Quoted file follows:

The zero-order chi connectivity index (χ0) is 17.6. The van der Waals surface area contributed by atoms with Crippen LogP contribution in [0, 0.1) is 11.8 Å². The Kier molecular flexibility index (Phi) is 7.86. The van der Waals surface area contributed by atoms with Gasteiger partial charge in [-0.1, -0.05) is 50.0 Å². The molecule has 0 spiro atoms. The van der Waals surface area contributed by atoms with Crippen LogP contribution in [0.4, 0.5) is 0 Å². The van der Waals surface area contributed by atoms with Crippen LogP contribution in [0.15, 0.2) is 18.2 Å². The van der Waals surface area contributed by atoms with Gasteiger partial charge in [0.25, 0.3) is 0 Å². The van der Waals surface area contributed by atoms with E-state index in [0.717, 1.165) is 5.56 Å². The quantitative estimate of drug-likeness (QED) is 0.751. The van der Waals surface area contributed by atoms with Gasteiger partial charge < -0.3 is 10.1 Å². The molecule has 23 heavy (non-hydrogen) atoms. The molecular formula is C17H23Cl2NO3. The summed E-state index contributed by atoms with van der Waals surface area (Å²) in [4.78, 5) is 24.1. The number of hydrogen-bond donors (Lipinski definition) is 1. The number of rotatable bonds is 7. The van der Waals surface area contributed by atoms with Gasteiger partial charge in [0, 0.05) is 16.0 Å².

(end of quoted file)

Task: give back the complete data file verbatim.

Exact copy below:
The zero-order chi connectivity index (χ0) is 17.6. The van der Waals surface area contributed by atoms with Crippen LogP contribution in [0, 0.1) is 11.8 Å². The Kier molecular flexibility index (Phi) is 7.86. The van der Waals surface area contributed by atoms with Gasteiger partial charge in [-0.1, -0.05) is 50.0 Å². The molecule has 0 spiro atoms. The van der Waals surface area contributed by atoms with Crippen LogP contribution in [0.4, 0.5) is 0 Å². The van der Waals surface area contributed by atoms with Crippen LogP contribution in [0.15, 0.2) is 18.2 Å². The van der Waals surface area contributed by atoms with Gasteiger partial charge in [0.25, 0.3) is 0 Å². The van der Waals surface area contributed by atoms with E-state index in [0.717, 1.165) is 5.56 Å². The quantitative estimate of drug-likeness (QED) is 0.751. The van der Waals surface area contributed by atoms with Gasteiger partial charge < -0.3 is 10.1 Å². The molecule has 23 heavy (non-hydrogen) atoms. The molecular formula is C17H23Cl2NO3. The summed E-state index contributed by atoms with van der Waals surface area (Å²) in [4.78, 5) is 24.1. The number of hydrogen-bond donors (Lipinski definition) is 1. The number of rotatable bonds is 7. The van der Waals surface area contributed by atoms with Gasteiger partial charge in [0, 0.05) is 16.0 Å².